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Shandula

Strange Tan Appearing?

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Heidi is a black tri, and just turned 3 years old on July 4th. 

We were petting her a while back, and we noticed on her head, there is some random copper/red coming through. I didn't think much of it, just figured that her coat was changing a little bit. 

Then I did the worst possible thing and Googled it thinking maybe there was a name for it. Instead I came up with all the diseases and sun damage etc. that she could be experiencing and freaked myself out. We aren't out in the sun that much, and being a black dog, she tends to seek out the shade and she's had no new changes to her diet/vet care. 

Has anyone seen this sudden emergence of copper before? 

 

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Too funny, my tri's have it in the exact same spot, it's just tri markings, no big deal. Unless I brush the hair backwards it's not visible.

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Look into creeping tan.  One of my tri boys has a lot more tan coming through on his head, legs and flanks than when we got him as a puppy. Not the best photos but you can see the tan creeping up his legs.

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I wouldn't think it's a big deal. You might give your vet a call, to get her/his take on it. And it seems from Lawgirl's pic that it's fairly common.

Ruth & Gibbs

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I think what you've been reading about sun damage and diseases and nutrition is a different phenomenon that what is happening with your dog.  With your dog it just looks like he's developing more tan as he matures, and I don't think that's all that unusual. 

When people talk about sun damage or poor nutrition causing a reddish color in the dog, they are talking about the black parts of the coat taking on a distinct rusty reddish color over much of their body.  As the dog sheds out old coat, nice black new hairs will replace the reddish hairs, and then as those  hairs get older they'll take on a rusty color until they are shed out, and the cycle starts again.  This is because black hair contains a reddish pigment that is masked by darker pigments.  As the hair shaft gets older the darker pigments get bleached out and more of the red shows through. When this happens, the tip of the hair shaft gets red first, while the shaft nearest the skin stays blacker.   Diet may play some role in this, and exposure to uv radiation may hasten the reddening of the black hair, but in my experience the tendency to develop a reddish cast to black coats also runs in some lines more than others.  I've had dogs fed the same diet and kept in the same living quarters, and one would keep a nice deep black color all through the summer, and the other would get a nice new shiny black coat after shedding and then within a month or so the red would start showing through, and that reddish color showed up in many of his relatives.  I've even read that this is controlled by a single incompletely dominant gene, although I doubt that it's really that simple.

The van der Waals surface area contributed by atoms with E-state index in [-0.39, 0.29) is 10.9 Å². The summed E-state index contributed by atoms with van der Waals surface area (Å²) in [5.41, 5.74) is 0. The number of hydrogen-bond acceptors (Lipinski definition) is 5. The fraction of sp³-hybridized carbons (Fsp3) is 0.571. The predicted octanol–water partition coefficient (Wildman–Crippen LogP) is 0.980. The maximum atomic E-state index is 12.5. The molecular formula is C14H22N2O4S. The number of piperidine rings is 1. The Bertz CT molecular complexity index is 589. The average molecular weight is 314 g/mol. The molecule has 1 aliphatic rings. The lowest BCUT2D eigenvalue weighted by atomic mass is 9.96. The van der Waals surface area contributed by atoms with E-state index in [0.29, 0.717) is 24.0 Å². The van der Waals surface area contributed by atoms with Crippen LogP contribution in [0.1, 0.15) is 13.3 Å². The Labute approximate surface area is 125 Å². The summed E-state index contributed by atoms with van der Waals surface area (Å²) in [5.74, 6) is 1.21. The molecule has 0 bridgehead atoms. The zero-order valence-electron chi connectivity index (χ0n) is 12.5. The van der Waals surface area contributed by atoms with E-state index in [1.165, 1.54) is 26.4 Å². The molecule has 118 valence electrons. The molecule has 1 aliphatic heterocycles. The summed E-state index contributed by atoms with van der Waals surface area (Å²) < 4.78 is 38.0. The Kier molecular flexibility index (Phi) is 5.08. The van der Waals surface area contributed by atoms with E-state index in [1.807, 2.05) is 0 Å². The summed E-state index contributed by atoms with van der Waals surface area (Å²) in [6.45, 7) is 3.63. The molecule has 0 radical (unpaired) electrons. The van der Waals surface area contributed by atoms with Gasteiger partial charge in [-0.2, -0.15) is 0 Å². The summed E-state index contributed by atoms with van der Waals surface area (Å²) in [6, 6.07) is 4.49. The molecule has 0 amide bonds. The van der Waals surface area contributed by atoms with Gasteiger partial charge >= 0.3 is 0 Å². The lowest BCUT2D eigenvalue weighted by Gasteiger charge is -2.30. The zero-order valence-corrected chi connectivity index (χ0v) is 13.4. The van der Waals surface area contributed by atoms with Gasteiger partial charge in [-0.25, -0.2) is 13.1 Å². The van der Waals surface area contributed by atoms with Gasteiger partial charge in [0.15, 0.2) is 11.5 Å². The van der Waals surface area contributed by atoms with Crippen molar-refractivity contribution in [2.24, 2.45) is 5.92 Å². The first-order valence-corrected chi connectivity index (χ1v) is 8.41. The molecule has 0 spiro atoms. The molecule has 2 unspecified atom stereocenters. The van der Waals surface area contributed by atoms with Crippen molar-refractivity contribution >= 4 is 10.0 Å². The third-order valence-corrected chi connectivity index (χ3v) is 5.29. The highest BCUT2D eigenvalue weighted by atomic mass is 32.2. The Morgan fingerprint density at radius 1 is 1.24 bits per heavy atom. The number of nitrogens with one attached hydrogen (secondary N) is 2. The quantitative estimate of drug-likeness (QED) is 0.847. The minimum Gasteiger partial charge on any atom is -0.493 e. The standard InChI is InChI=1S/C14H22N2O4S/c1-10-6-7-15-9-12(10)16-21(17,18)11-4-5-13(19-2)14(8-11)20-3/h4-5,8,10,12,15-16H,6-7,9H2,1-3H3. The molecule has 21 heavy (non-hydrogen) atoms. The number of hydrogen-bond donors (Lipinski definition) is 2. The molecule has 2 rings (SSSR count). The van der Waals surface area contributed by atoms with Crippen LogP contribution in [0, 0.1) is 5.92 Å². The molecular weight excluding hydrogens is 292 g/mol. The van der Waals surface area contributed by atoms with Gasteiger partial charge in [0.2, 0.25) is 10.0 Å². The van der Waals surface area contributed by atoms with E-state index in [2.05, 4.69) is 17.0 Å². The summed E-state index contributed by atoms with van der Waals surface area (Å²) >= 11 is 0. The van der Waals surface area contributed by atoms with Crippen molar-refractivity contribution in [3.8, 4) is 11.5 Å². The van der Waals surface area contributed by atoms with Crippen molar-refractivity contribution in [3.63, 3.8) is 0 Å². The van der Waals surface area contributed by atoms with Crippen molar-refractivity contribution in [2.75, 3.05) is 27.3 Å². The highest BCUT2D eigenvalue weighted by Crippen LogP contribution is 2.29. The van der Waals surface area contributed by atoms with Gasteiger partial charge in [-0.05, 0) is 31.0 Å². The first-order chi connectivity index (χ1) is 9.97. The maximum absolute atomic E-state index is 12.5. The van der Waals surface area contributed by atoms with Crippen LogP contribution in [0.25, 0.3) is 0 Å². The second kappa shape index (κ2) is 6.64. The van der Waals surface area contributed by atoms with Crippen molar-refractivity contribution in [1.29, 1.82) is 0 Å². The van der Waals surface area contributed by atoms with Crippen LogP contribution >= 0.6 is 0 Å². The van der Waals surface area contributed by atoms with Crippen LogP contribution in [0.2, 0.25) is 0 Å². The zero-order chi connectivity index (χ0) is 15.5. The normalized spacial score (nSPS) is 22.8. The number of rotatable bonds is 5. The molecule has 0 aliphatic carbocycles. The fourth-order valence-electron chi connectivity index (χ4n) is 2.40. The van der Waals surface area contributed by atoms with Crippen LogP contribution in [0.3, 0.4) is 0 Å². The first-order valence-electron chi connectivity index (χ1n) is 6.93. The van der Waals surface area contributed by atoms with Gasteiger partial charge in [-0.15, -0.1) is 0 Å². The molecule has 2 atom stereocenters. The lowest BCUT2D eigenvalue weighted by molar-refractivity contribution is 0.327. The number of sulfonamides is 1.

When white parts of the coat turn reddish (especially around the paws) it's because the dog has been licking that area, and that could be a sign of an alergy or some other skin problem.

But I digress.  That's not what's happening with your dog.  I doubt that he's been licking the top of his head ;-) and from your video it looks like it's just a localized patch and it's the base, not the tip, of the hair shaft that is losing the black color. Your dog is just developing some more tan hairs as he matures.

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I agree with Hooper2 that I do not think what is shown in your video or photo above is the result of any illness or malnutrition.  It looks like your dog's coat governing genes are coming out.

This is not a BC website but covers agouti, sable and creeping tan in dog coats http://www.doggenetics.co.uk/tan.html

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One time my dog bumped her face on the coffee table, and one side of her snout swelled up a bit. I had forgotten about it when the swelling started, and somehow got myself in a tizzy thinking she had foxgrass up her nose, (despite the complete lack of sneezing, nasal discharge, etc.) I was talking to my mother about OMG foxgrass and I'll have to take her to the vet, and she looked at me like I was nuts and said, "Sarah, does foxgrass even grow around here?" 

Oh.

It doesn't.

And then I remembered the coffee table/face collision. 

The swelling disappeared within a few days.

What I mean to say is that I am the exact same way, I always jump to the worst case scenario in my head and worry myself half to death, but more often than not, the most obvious thing is actually what's going on. 

Which is not to say that you should ignore signs of ill health, or that it's wrong to have a chat with the vet. But usually, if the dog is otherwise healthy, there's no cause for worry.

Also, look at the whole picture. Simply having one thing that could be a symptom of a disease/health problem does not mean they have that problem. Heavy panting is a sign of heat stroke, but that doesn't mean that every time my dog pants heavily, she has heat stroke. She pants heavily after a good run in the snow and I'm pretty sure she doesn't have heat stroke then.

 

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